If the process succeeds, your certificate will be in /etc/letsencrypt/live/mydomain.de. However you need to ensure to regularly run certbot renew in order to renew the certificates which are only valid for 3 months.

In our previous post How to automatically renew Let’s Encrypt certbot certs on Ubuntu we provide a simple solution to install a system service to automatically renew the certificates daily. It’s extremely easy to install using just a single command to install the systemd service.

Posted by Uli Köhler in Networking

How to fix MikroTik RouterOS v7 SSH port forwarding not working: Connection refused

In multiple models of MikroTik routers running RouterOS v7.5 I got Error: Connection refused when running simple SSH port forwarding commands such as

ssh [email protected] -L 8080:192.168.178.1:80

but in the RouterLS log I could see multiple local forwarding forbidden error messages:

Solution

In this case, the solution was simple: Go to IP -> SSH in WebFig or Winbox and set Forwarding Enabled to Both and click Apply.

If you have already set Forwarding Enabled to Both or Localon one of my routers this setting wasn’t properly activated – possibly after a RoutreOS upgrade. In order to fix this, set Forwarding Enabled to no, click Apply, then  set Forwarding Enabled to Both and click Apply again. For me, this fixed the issue of being unable to do SSH port forwarding.

Posted by Uli Köhler in MikroTik, Networking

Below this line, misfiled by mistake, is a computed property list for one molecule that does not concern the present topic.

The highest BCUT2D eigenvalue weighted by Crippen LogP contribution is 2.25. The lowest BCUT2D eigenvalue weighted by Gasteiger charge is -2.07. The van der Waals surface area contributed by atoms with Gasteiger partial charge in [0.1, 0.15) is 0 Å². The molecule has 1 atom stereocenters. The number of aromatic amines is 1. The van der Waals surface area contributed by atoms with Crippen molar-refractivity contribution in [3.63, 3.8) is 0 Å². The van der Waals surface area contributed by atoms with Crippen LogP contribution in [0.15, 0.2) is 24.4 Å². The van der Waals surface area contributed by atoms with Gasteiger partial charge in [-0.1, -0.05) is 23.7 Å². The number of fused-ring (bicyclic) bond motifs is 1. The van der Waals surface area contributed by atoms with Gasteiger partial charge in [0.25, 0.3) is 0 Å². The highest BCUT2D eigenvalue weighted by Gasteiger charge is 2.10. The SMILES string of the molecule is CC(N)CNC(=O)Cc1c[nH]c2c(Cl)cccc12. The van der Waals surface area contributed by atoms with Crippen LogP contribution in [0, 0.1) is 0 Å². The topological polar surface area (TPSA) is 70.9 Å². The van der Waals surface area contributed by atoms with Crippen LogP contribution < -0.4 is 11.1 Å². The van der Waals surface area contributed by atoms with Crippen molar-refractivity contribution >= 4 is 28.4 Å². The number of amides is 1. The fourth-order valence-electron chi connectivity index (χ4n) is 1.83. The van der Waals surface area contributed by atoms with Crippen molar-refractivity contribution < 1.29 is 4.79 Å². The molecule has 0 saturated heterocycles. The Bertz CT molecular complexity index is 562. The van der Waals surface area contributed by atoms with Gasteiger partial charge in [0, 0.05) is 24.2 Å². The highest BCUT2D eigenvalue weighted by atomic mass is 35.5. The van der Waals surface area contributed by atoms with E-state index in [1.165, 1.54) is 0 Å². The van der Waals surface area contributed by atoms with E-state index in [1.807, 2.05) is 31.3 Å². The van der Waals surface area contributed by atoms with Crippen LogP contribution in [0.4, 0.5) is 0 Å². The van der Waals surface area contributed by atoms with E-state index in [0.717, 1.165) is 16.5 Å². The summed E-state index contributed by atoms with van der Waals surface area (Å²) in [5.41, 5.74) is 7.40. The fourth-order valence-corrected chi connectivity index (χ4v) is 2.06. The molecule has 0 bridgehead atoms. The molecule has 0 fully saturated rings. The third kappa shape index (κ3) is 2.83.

How to install ZeroTier client on Raspberry Pi (Raspbian) in just 20 seconds

Run this command to install the ZeroTier client on Rasbian. You can use the same command to install ZeroTier on virtually any Linux platform.

curl -s https://install.zerotier.com | sudo bash

Source: ZeroTier installation website

Posted by Uli Köhler in Networking, ZeroTier

How to import certificate and private key (.pem) in MikroTik RouterOS

In RouterOS, you can simply import .pem files using /certificate import no matter if the file contains a certificate and/or a private key.

First, upload them either via WebFig (Files) or via SCP to the filesystem of the Router.

We will assume the certificate is called cert.pem while the private key is called privkey.pem

After that, import the certificate and the private key, one after another:

/certificate/import file-name="cert.pem" passphrase="" name="mikrotik.mydomain.net"
/certificate/import file-name="privkey.pem" passphrase="" name="mikrotik.mydomain.net"

This will tell you that first the certificate and then the private key have been successfully imported:

[[email protected]] > /certificate/import file-name=cert.pem passphrase="" name="mikrotik.mydomain.com"
     certificates-imported: 1